As the rain tips down on London for another day, it’s safe to say: this summer’s almost over.
Bad news for anyone ambitious enough to suggest a picnic any time soon, but good news for the UK’s female population, who have just been granted another month’s free pass to Tightsville. HOLLA!
Anyway, aside from being able to shield the world from my paley legs, the weather also means I’ve been going to the cinema rather a lot lately. Seriously, I’ll pretty much watch anything these days, as long as it doesn’t mean chucking £20 towards a pretty soulless Vue or Odeon. In short, it’s all about the independents.
So in the interests of spreading the film love, here are three bloody good cinemas you should probably go to when the weather’s crap. Or even if it’s not. Also, I’m being a bit fluid with the “independent” tag on some of them, but they’re all excellent. Trust me.
1. The Prince Charles Cinema
Tucked away round the back of everyone’s favourite tourist trap, Leicester Square, this is where film nuts gather to sing along to Team America, attend Labyrinth themed masked balls hosted by David Bowie look-a-likes, and hunker down in the back row to watch an afternoon screening of films that have just left the multiplex round the corner. They do breakfast clubs and bacon sarnies on Sundays, double bills, themed all nighters (I went to a horror marathon once, it was great) and documentary screenings, Q&As, the lot. this place is hands down one of my favourite places to spend an afternoon in London.
I highly recommend becoming a member (£10 for the year, £50 life), also theirs is a brilliant Twitter account to follow.
2. The Electric, Notting Hill
It’s a little more expensive than my beloved PCC, and it will require you to brave Portobello Road, but any cinema this comfortable is definitely a goer. Seriously, there’s a bar at the back of the room so if the film’s bad, just make use of the wine holder between the seats. It’s all about the little features in this place, like the old skool ticket booth, and forget flip seats – we’re talking armchairs and footrests. Basically, this is one of the comfiest cinemas I’ve ever had the pleasure to watch a crap film in. Also, pro tip: hire one of the sofas at the back and prepare to hit First. Date. Gold. You’re welcome.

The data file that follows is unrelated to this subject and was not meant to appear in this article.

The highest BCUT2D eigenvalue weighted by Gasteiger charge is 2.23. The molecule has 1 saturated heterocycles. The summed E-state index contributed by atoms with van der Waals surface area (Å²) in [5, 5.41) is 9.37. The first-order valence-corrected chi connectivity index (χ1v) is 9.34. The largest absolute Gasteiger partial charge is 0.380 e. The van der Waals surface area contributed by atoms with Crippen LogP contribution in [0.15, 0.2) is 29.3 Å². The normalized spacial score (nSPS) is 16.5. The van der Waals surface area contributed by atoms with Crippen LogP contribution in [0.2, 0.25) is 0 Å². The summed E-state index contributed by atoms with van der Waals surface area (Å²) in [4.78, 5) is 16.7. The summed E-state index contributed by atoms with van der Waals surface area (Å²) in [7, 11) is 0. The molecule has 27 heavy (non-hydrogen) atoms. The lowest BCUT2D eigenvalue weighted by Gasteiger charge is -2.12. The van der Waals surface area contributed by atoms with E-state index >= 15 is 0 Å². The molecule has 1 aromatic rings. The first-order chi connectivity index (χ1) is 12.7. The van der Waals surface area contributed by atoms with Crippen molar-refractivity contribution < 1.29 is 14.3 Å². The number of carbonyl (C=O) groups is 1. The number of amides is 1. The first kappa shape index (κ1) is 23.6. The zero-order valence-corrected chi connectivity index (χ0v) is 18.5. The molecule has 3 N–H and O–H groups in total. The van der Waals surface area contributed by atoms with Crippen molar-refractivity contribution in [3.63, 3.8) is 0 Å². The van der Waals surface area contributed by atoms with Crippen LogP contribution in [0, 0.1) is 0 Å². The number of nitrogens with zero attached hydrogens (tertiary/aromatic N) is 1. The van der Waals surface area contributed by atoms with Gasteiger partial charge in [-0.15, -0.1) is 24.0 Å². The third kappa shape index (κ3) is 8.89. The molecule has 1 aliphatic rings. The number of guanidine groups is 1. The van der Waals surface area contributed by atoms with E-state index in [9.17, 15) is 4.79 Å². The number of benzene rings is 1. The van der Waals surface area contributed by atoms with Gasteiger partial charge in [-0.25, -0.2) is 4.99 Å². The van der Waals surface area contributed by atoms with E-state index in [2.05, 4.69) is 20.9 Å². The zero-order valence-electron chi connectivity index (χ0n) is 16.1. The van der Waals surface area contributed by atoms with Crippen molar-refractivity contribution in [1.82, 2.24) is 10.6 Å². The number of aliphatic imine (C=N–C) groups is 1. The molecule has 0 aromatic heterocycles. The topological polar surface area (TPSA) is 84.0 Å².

3. The Everyman, Baker Street
Hiding out next to Boots on Baker Street is this little gem, part of the Everyman mini-chain dotted around London and surrounds. I was well impressed with this one. We went to see Moonrise Kingdom – 5 second review: Go see it. Go. Now! Now! – and found comfortable seats complete with little tables to rest your posh-o glass bottles of water on, in a nice small screening room. It all felt so swish that I even bought popcorn (I never buy popcorn). It wasn’t just any popcorn, though. They had some mad Worcester Sauce and sun dried tomato concoction going on, which we devoured an entire box of before the film had even started. Now that’s popcorn.
4. The Rio, Dalston
My local cinema is one of London’s oldest. They’re also currently fundraising for a second screen, so chuck some money their way if you can. It’s a proper historic cinema which has this really nice, old school atmosphere inside. They show a really big selection here: new releases, and live events. Once I saw a screening of Hamlet being live streamed from the Barbican. Plus all the food and drink inside is local and reasonably priced, so they encourage you to buy from there rather than bringing your own in.
5. The Curzon, Bloomsbury
I’m not sure I could bang on about this cinema much more. And alright, the Curzon isn’t strictly speaking an independent cinema – it’s a national chain – but within this Bloomsbury branch of the Curzon is the Bertha Dochouse. That’s a small screening room that only shows documentaries. The seats are really comfortable and if you’re a member, you get 15% off food and drink, discounts on tickets, and access to free screenings and previews.
6. Rich Mix, Shoreditch
Rich Mix is a community charity that holds events, dance, gigs, and also has a cinema upstairs. Which means whenever you go and see a film there, you’re basically helping to make this bit of east London a more culturally rich place. Which is good, innit? They show a good mix (ha!) of films here: new releases, family specials, and events – including National Theatre screenings. So if you can’t make it to an actual theatre, there’s a chance you can catch it here.
7. The ICA Cinemas
There are two screening rooms at the Institute of Contemporary Art on the Mall. You probably won’t see the Queen there, but you will see a fairly niche selection of art house, indie and retrospectives being shown. One cinema seats just 45 people, so it’s a nice spot if the idea of a huge Odeon makes you a bit nervous.